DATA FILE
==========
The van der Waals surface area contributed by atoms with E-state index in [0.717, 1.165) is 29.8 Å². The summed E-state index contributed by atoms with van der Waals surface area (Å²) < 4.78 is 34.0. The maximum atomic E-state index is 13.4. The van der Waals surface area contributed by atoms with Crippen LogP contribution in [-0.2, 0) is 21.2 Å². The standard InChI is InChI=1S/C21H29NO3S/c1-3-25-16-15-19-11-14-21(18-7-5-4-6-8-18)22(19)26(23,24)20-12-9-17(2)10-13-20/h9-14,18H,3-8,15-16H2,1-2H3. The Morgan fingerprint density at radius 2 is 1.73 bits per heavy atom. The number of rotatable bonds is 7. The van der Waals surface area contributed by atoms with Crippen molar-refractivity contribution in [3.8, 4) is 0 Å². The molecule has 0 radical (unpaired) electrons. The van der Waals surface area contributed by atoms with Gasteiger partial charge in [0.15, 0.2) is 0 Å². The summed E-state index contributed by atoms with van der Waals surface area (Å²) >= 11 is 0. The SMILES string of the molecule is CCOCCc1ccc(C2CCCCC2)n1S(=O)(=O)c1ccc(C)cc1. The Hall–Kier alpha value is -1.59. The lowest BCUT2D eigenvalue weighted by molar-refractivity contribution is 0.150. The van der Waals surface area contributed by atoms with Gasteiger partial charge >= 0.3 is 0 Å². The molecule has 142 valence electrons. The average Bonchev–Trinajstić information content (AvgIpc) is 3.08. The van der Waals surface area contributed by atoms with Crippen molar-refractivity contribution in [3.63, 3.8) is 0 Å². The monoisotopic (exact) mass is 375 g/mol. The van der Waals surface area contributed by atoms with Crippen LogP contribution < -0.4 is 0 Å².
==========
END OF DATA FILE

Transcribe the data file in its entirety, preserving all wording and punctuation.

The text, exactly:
The van der Waals surface area contributed by atoms with E-state index in [0.717, 1.165) is 29.8 Å². The summed E-state index contributed by atoms with van der Waals surface area (Å²) < 4.78 is 34.0. The maximum atomic E-state index is 13.4. The van der Waals surface area contributed by atoms with Crippen LogP contribution in [-0.2, 0) is 21.2 Å². The standard InChI is InChI=1S/C21H29NO3S/c1-3-25-16-15-19-11-14-21(18-7-5-4-6-8-18)22(19)26(23,24)20-12-9-17(2)10-13-20/h9-14,18H,3-8,15-16H2,1-2H3. The Morgan fingerprint density at radius 2 is 1.73 bits per heavy atom. The number of rotatable bonds is 7. The van der Waals surface area contributed by atoms with Crippen molar-refractivity contribution in [3.8, 4) is 0 Å². The molecule has 0 radical (unpaired) electrons. The van der Waals surface area contributed by atoms with Gasteiger partial charge in [0.15, 0.2) is 0 Å². The summed E-state index contributed by atoms with van der Waals surface area (Å²) >= 11 is 0. The SMILES string of the molecule is CCOCCc1ccc(C2CCCCC2)n1S(=O)(=O)c1ccc(C)cc1. The Hall–Kier alpha value is -1.59. The lowest BCUT2D eigenvalue weighted by molar-refractivity contribution is 0.150. The van der Waals surface area contributed by atoms with Gasteiger partial charge >= 0.3 is 0 Å². The molecule has 142 valence electrons. The average Bonchev–Trinajstić information content (AvgIpc) is 3.08. The van der Waals surface area contributed by atoms with Crippen molar-refractivity contribution in [3.63, 3.8) is 0 Å². The monoisotopic (exact) mass is 375 g/mol. The van der Waals surface area contributed by atoms with Crippen LogP contribution < -0.4 is 0 Å².